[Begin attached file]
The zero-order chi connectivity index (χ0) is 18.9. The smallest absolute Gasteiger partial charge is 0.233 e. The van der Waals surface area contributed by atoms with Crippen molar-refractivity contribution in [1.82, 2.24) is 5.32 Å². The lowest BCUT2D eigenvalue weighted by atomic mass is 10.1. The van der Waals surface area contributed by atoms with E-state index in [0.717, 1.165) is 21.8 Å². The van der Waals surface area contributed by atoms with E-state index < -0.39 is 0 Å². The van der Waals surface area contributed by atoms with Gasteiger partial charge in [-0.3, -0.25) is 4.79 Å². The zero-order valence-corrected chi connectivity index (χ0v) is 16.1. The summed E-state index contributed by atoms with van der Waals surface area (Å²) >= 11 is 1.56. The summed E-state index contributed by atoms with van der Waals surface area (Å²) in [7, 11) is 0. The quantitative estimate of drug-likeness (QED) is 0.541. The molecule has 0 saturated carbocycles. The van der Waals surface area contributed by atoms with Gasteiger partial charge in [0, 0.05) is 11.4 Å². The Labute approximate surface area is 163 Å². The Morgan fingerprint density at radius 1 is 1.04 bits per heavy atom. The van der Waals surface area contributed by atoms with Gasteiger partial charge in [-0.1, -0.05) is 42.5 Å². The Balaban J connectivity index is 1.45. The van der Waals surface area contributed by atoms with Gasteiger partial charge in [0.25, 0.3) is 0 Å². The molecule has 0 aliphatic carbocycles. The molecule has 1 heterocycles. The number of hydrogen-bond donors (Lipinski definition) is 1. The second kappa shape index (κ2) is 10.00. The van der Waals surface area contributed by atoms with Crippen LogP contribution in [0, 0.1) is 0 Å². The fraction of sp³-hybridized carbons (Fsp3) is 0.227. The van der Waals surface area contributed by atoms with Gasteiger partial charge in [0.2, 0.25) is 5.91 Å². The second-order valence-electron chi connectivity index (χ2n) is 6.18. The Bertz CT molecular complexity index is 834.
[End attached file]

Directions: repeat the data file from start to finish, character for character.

The zero-order chi connectivity index (χ0) is 18.9. The smallest absolute Gasteiger partial charge is 0.233 e. The van der Waals surface area contributed by atoms with Crippen molar-refractivity contribution in [1.82, 2.24) is 5.32 Å². The lowest BCUT2D eigenvalue weighted by atomic mass is 10.1. The van der Waals surface area contributed by atoms with E-state index in [0.717, 1.165) is 21.8 Å². The van der Waals surface area contributed by atoms with E-state index < -0.39 is 0 Å². The van der Waals surface area contributed by atoms with Gasteiger partial charge in [-0.3, -0.25) is 4.79 Å². The zero-order valence-corrected chi connectivity index (χ0v) is 16.1. The summed E-state index contributed by atoms with van der Waals surface area (Å²) >= 11 is 1.56. The summed E-state index contributed by atoms with van der Waals surface area (Å²) in [7, 11) is 0. The quantitative estimate of drug-likeness (QED) is 0.541. The molecule has 0 saturated carbocycles. The van der Waals surface area contributed by atoms with Gasteiger partial charge in [0, 0.05) is 11.4 Å². The Labute approximate surface area is 163 Å². The Morgan fingerprint density at radius 1 is 1.04 bits per heavy atom. The van der Waals surface area contributed by atoms with Gasteiger partial charge in [-0.1, -0.05) is 42.5 Å². The Balaban J connectivity index is 1.45. The van der Waals surface area contributed by atoms with Gasteiger partial charge in [0.25, 0.3) is 0 Å². The molecule has 0 aliphatic carbocycles. The molecule has 1 heterocycles. The number of hydrogen-bond donors (Lipinski definition) is 1. The second kappa shape index (κ2) is 10.00. The van der Waals surface area contributed by atoms with Crippen LogP contribution in [0, 0.1) is 0 Å². The fraction of sp³-hybridized carbons (Fsp3) is 0.227. The van der Waals surface area contributed by atoms with Gasteiger partial charge in [0.2, 0.25) is 5.91 Å². The second-order valence-electron chi connectivity index (χ2n) is 6.18. The Bertz CT molecular complexity index is 834.